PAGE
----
Tuesday, May 08, 2007

The Latest Turn of Events

What's the latest preoccupation in my life. Well I have been messing around with Linux for some time now. I've played with Red Hat 5, Fedora 2, did a stint with Knoppix and a couple of other distributions. This last year I have been into Ubuntu Linux. I am so impressed with this version of Linux. It just worked with the hardware I had. Of course my computers are modest by most standards and I do not have any exotic video cards or a dial-up modem as I had in the past. The experience has been overall a good one and my computing needs have been met.
I dual-boot, which means I can start my computer in Windows XP or Ubuntu Linux. I am always comparing the two operating systems. Choice is sometimes a confusing thing, but it serves to keep the competitors awake to the demands of their market. If they want the bucks, they had better make the customer happy. What is interesting here is that this competition between the makers of MS Windows (Microsoft) and the makers of Linux (a community of programmers) have engaged the users in what amounts to a religious war. This is a war over what the user puts on his/her desktop and the underlying philosophy, support, goods and services behind that desktop. If you don't think there's a war, I'll explain. First on the users side, the attitude is and still is show me the product, if I like it, I will buy it and use it. Many OS's have come and gone. Today MS Windows is expected to be on the computer when you buy it, so it and its associated software are the defacto standard. Many, if not most users today have grown up with Windows products. Mean while, in the background another OS (Linux) is being developed and used. Linux steps into the light of user availability offering the user the chance to make a choice.
Users immediately go about making it work for them and compare it to what they have been used to with MS Windows. Opinions, rants, raves, people sharing their experiences trying to exclaim why their operating system, associated products and support is the best and the other is junk.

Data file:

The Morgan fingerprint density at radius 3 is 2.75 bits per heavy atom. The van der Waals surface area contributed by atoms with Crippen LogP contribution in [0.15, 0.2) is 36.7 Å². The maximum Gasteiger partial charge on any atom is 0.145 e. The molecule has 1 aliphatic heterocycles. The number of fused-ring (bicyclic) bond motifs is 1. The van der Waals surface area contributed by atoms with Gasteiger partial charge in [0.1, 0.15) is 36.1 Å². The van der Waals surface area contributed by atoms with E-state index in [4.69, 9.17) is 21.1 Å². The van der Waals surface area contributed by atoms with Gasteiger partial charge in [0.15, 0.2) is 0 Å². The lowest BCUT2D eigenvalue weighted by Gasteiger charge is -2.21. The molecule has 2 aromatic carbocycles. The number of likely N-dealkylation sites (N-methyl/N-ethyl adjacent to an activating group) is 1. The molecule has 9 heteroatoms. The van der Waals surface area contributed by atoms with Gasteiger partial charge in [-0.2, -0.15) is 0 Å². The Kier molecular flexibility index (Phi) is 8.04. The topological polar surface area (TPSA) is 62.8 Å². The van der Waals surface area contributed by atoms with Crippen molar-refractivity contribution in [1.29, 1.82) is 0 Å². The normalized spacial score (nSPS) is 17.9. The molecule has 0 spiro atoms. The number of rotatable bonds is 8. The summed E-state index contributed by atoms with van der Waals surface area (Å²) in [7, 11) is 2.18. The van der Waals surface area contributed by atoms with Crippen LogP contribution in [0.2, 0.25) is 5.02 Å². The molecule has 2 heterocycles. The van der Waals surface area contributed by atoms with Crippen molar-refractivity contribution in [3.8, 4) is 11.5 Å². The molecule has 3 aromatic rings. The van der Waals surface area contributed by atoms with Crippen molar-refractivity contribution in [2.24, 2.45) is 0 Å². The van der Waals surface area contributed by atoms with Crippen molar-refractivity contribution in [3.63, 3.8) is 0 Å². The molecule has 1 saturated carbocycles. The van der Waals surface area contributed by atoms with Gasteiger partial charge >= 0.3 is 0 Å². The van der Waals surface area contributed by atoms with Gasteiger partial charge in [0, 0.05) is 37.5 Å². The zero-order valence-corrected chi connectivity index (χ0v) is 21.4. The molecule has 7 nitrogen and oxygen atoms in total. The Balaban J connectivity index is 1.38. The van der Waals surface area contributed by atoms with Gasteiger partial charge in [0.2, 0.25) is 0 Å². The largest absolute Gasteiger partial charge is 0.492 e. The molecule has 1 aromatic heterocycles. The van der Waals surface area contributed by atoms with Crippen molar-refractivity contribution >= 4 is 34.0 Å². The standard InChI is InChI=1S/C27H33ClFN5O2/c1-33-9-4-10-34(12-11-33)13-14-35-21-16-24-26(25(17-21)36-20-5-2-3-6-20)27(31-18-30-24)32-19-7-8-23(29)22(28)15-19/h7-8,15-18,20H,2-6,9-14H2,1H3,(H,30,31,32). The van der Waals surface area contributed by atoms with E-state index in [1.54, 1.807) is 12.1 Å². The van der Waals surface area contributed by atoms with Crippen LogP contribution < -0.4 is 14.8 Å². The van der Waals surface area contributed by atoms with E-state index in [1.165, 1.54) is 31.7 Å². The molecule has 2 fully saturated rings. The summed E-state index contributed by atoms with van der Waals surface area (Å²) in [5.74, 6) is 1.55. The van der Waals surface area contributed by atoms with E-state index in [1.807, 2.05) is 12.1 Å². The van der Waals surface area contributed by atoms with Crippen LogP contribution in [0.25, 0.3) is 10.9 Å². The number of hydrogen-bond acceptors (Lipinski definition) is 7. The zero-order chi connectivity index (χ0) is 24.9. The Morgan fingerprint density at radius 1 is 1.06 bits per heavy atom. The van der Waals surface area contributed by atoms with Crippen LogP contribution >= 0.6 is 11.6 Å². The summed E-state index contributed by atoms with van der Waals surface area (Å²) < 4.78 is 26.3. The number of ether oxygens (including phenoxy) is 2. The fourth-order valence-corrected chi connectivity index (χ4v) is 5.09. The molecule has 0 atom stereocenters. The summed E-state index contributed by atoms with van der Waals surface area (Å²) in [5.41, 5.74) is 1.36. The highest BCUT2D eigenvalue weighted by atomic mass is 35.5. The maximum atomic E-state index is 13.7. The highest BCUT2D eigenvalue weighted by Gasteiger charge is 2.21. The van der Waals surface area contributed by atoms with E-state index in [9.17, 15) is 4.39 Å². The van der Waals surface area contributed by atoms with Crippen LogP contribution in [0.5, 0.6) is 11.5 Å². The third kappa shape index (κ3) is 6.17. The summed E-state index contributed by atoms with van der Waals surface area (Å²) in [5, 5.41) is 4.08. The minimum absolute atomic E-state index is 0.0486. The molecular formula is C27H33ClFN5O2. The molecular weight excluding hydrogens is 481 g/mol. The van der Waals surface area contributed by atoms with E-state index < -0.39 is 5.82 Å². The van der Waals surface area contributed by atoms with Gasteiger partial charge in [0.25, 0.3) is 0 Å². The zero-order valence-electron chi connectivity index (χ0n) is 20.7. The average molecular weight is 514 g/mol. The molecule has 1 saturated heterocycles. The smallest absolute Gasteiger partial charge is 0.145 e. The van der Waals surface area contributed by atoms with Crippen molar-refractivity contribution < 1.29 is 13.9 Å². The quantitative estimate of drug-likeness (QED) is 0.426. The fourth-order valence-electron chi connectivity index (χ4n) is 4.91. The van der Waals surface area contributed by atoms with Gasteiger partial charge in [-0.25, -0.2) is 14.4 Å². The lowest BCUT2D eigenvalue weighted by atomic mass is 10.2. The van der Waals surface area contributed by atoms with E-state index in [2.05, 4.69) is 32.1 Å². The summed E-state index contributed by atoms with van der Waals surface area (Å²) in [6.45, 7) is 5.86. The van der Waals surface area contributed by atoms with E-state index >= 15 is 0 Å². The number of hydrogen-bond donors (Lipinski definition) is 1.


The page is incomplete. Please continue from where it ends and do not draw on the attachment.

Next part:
Now what about the hardware and software makers in this war. They have to satisfy the demand of a customer who can make a choice. When there was only one OS, the standard one (MS Windows), they could tailor a product to support it. Now that the demand for a choice has been made they must make a product that accommodates that ability to choose. Some have a hard time with this, others press on with new product opportunities.
What do I think? Choice is a good thing. It forces the product producers to keep me, the user, in view when they design this thing I will eventually claim as my own. I think that this war on many fronts is a healthy expression of the struggle to put a good product in the users hands.
So, what is the real deal? I use both MS Windows and Linux right now and I am in the mist of comparing the two. I can point out the problems I have had with either of them over the last few years. While either OS will suffice, that is, meet my computing needs, there remains a philosophy and a mental mindset that I enjoy with the Linux side of things. Others who ask can they do this or that with Linux are really asking can they run the software they are used to using in Windows on a Linux machine. We could go around all day explaining about emulators and virtual machines running Windows applications on a Linux machine. I think the operating system, its applications and associated products become such a part of a users world that to enact a change disrupts a users world view. Computing is so much a part of our lives (of those who depend on them).
So, what's so big about Linux that it warrants a fuss? It is basically free from a lot of things that MS Windows binds you into. I like the idea of a product that can cross boarders and cultures without criminal activity being the instigator. I like the fact that the growth and development of Linux continually allows me choice on a level I can deal with. I am not a programmer/developer, so I can't offer code fixes or new applications, yet as a user I can still find ways to participate in the community to share ideas, etc, to improve on what I have invested in. I think that if I have to steal to own or pirate a copy because the economics are too strong or my conscience is weak, (the opportunity is there) to keep current, I do damage to myself, I can not do things with clarity. Yes, I am a Christian after all.
Now, with all the above being said, I have chosen to keep up with Linux because it is improving. I have chosen Ubuntu Linux in particular because it works on my collection of hardware and introduces me to an expanding user experience. What does that mean? This means that I have not been crippled by cost or knowledge in order to get some usefulness out of this contraption called a computer.

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